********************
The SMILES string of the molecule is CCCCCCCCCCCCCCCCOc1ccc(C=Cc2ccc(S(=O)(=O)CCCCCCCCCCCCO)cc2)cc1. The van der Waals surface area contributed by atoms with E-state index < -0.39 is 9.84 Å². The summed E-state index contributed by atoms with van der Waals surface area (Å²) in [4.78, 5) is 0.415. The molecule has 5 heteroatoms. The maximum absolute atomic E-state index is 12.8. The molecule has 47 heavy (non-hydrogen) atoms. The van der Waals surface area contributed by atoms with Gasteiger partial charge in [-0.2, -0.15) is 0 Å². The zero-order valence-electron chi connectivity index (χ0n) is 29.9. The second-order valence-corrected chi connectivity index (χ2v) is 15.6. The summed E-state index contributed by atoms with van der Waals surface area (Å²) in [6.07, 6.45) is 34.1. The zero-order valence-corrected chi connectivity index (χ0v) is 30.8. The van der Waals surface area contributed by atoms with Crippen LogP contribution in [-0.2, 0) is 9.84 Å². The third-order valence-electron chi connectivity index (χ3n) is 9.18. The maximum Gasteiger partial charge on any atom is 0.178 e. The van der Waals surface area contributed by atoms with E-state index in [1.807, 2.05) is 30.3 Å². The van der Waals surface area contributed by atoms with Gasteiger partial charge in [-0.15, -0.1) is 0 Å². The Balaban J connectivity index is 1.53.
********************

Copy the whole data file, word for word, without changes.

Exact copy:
The SMILES string of the molecule is CCCCCCCCCCCCCCCCOc1ccc(C=Cc2ccc(S(=O)(=O)CCCCCCCCCCCCO)cc2)cc1. The van der Waals surface area contributed by atoms with E-state index < -0.39 is 9.84 Å². The summed E-state index contributed by atoms with van der Waals surface area (Å²) in [4.78, 5) is 0.415. The molecule has 5 heteroatoms. The maximum absolute atomic E-state index is 12.8. The molecule has 47 heavy (non-hydrogen) atoms. The van der Waals surface area contributed by atoms with Gasteiger partial charge in [-0.2, -0.15) is 0 Å². The zero-order valence-electron chi connectivity index (χ0n) is 29.9. The second-order valence-corrected chi connectivity index (χ2v) is 15.6. The summed E-state index contributed by atoms with van der Waals surface area (Å²) in [6.07, 6.45) is 34.1. The zero-order valence-corrected chi connectivity index (χ0v) is 30.8. The van der Waals surface area contributed by atoms with Crippen LogP contribution in [-0.2, 0) is 9.84 Å². The third-order valence-electron chi connectivity index (χ3n) is 9.18. The maximum Gasteiger partial charge on any atom is 0.178 e. The van der Waals surface area contributed by atoms with E-state index in [1.807, 2.05) is 30.3 Å². The van der Waals surface area contributed by atoms with Gasteiger partial charge in [-0.15, -0.1) is 0 Å². The Balaban J connectivity index is 1.53.